Tuesday, 22 May 2012

City of Perth Barefoot 10k

Today I ran in the first City of Perth Barefoot 10k, a rather low key and intimate race held on the grass of the North Inch in Perth at lunchtime.  The race route consisted of 25 and a bit laps of the North Inch cricket oval, with the grass having been recently cut, though not specially for the race.

The small field of competitors totalled one runner, so I was hopeful of a podium finish.  As I jogged the half mile past some parked cars en route to the start of the race, I caught a glimpse of the runner, a tired looking individual with badly fitting shorts and a somewhat effeminate running style, and my confidence was boosted by his appearance.

At the cricket oval I removed my shoes and got ready for the start - the race started almost immediately as I decided it was time to go and I only had an hour for lunch.  I settled into a seven-minute mile pace and found myself leading the race.  I was happy enough for the first few laps as the pace felt comfortable, but I was conscious of keeping something in reserve should the race become more competitive.

The first few kilometres passed quite quickly at a steady pace, though the wet weather last week followed by a couple of hot dry days had meant that in amongst the grass were lots of little worm casts which had dried into small mud spikes - just a wee bit uncomfortable on the soles of my feet.  I went through 5 kilometres in 21:10, still in first place and my pace had increased slightly.  I continued to run steadily for the next few kilometres, feeling like I was running comfortably although there was a bit of an ache in my right ankle, which I had twisted ten days previously.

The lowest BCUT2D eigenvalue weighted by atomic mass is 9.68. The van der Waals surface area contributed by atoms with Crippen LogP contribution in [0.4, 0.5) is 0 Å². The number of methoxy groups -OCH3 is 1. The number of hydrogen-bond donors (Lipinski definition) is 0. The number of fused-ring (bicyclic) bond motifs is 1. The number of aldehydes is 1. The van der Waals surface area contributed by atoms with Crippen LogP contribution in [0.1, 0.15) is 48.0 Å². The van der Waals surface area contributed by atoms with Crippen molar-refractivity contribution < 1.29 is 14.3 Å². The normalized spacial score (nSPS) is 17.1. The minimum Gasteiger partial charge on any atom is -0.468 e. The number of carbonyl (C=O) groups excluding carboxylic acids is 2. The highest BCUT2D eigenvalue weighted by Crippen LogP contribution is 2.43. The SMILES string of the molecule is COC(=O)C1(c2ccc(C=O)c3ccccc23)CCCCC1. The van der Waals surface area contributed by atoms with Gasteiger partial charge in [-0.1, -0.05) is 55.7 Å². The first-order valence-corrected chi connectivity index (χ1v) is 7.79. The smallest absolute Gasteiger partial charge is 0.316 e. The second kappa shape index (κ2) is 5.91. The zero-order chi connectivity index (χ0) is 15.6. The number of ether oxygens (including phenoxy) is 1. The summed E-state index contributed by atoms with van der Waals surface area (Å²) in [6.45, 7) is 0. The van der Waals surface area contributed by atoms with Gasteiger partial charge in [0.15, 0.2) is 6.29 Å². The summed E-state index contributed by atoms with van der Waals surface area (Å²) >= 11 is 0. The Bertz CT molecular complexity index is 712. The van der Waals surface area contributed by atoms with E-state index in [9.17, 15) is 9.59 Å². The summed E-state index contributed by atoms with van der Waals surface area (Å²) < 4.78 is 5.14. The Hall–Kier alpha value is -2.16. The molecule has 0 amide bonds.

After 5 miles of running my feet were starting to get quite sore - this was now the longest barefoot run I had done - so I increased my pace length to reduce the number of steps I had to take, and the number of times my feet had to hit the ground.  My pace had been steadily increasing throughout the race, and since kilometre number 3 each kilometre had taken 3 to 4 seconds less than the previous one.  It was only in the final kilometre that I felt I was having to try a bit, but I was holding on to first place which gave me an extra incentive to keep running well.  Over the final few kilometres I had to concentrate on keeping a good running form - running barefoot is a bit less forgiving if you start plodding, which I guess is one of the training benefits.

I reached the finish in 41:10, 10 seconds faster than the only 10k I have run in anger (the City of Stirling 10k in September 2006) so a small PB but I felt like I still had plenty of running in my legs whereas 6 years ago I staggered across the line and couldn’t have run another step.  My garmin measured the course at exactly 10 kilometres, which is perhaps not surprising as the course route had been measured using a garmin identical to mine.

I was delighted to have won the race - I don’t think a victory has been more fiercely contested since George Reid won the Kintyre Way Ultra in 2009 - though because of the small field there weren’t many runners to chat to at the finish and I jogged back to work rather than hang around for the prize giving.

It was a great event to have run in and I look forward to the next one - I guess the field will always be small due to the spontaneous nature of the organisation and lack of marketing, so perhaps I’ll be able to retain my title.


  1. An amazing achievement Ali, your family should be so proud, an Epic run to stay in the lead right from the off! Brilliant 'race' report, drama, excitment, laughs, tension. It had it all.

  2. Nice one, now that you have told everyone about the race we'll all be htere next year.

  3. haha, love it, huge congratulations on an epic win